No. of Recommendations: 5
The only difference would be that the first truck wound have Micra speared all over the front of it. Same as if it had been traveling alone.

Depends on the velocity delta between the Micra and the first truck. Say the Micra has slowed to the offramp speed of 35, when the lead semi, traveling at 80, bunts it. Assume the lead driver, thus all the following semis, apply maximum braking force. Thing is, the lead truck is not only dissipating energy through the brakes, it is also losing energy by accelerating the remains of the Micra to the speed the truck is traveling at. As the lead truck has this secondary loss of momentum, it stops shorter than it would with brakes alone, so the second truck plows into the back of the first.

Under less than maximum braking effort, it would be simple enough to program all the trucks to match the deceleration rate of the lead truck. If the lead truck is applying maximum brake effort however, you could have an alarming pileup simply due to variations in the maximum brake effort of each truck, which will vary with brake lining and tire quality and condition. Even if the coefficient of friction of both brake linings and tires are equal for all the trucks, differences in load will mean variation in the amount of momentum that the uniform amount of braking effort has to overcome, hence each truck has a different stopping distance.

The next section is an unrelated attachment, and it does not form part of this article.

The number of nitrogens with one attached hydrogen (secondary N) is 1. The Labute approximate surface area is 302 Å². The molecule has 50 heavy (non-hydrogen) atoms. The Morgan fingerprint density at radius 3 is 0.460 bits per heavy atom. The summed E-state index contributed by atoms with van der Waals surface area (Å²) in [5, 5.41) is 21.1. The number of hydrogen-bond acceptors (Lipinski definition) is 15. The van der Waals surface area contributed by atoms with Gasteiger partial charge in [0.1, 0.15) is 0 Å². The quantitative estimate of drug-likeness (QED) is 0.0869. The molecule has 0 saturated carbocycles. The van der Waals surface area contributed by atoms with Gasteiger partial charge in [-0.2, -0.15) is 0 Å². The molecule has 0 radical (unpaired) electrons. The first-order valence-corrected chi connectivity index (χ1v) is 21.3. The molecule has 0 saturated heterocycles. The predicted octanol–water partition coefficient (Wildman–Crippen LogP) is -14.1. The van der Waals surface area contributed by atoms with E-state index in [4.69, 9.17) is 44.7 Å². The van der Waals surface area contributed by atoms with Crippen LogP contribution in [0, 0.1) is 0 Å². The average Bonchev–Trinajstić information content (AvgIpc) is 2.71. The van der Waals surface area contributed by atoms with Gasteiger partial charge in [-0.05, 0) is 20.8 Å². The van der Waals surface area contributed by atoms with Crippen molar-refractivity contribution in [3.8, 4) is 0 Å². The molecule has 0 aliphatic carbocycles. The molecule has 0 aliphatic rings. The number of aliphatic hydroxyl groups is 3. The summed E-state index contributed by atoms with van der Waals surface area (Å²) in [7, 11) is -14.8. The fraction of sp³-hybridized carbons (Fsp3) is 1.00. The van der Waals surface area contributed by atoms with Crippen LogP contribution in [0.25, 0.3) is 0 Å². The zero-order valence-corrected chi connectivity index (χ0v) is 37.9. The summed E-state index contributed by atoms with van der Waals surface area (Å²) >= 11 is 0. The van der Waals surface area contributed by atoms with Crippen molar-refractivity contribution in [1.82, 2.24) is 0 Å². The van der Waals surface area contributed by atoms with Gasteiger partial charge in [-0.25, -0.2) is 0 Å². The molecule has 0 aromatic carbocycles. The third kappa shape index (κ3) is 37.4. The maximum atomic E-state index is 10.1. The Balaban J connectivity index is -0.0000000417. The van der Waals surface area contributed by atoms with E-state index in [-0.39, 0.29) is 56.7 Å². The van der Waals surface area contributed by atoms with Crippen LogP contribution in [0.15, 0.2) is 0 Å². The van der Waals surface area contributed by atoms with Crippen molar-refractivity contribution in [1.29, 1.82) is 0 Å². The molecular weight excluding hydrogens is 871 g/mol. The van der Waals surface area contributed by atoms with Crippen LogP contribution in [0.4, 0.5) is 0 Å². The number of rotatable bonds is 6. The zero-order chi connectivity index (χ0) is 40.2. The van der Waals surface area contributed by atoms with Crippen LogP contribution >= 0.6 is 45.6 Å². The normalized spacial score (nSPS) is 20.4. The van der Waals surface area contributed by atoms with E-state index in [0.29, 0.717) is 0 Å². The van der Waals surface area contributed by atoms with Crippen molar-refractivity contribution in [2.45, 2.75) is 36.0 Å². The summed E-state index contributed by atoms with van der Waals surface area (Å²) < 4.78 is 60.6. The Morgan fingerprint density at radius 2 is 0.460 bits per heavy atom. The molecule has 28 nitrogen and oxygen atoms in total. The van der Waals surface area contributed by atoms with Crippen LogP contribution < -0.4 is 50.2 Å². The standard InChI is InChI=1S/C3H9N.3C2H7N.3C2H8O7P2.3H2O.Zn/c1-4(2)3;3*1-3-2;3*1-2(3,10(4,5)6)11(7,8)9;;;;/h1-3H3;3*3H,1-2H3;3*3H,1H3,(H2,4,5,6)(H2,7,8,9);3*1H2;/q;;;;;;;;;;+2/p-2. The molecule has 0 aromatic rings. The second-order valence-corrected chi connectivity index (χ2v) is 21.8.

Third thing comes to mind: with only the lead truck occupied, there is no-one to have a "seat of the pants" feel for the other trucks. The train can be humming along in rain, with the lead truck, on new tires, feeling perfectly fine to the driver, while #2, with half worn tires, starts to hydroplane, skids out of control and piles up the rest of the train.

Steve
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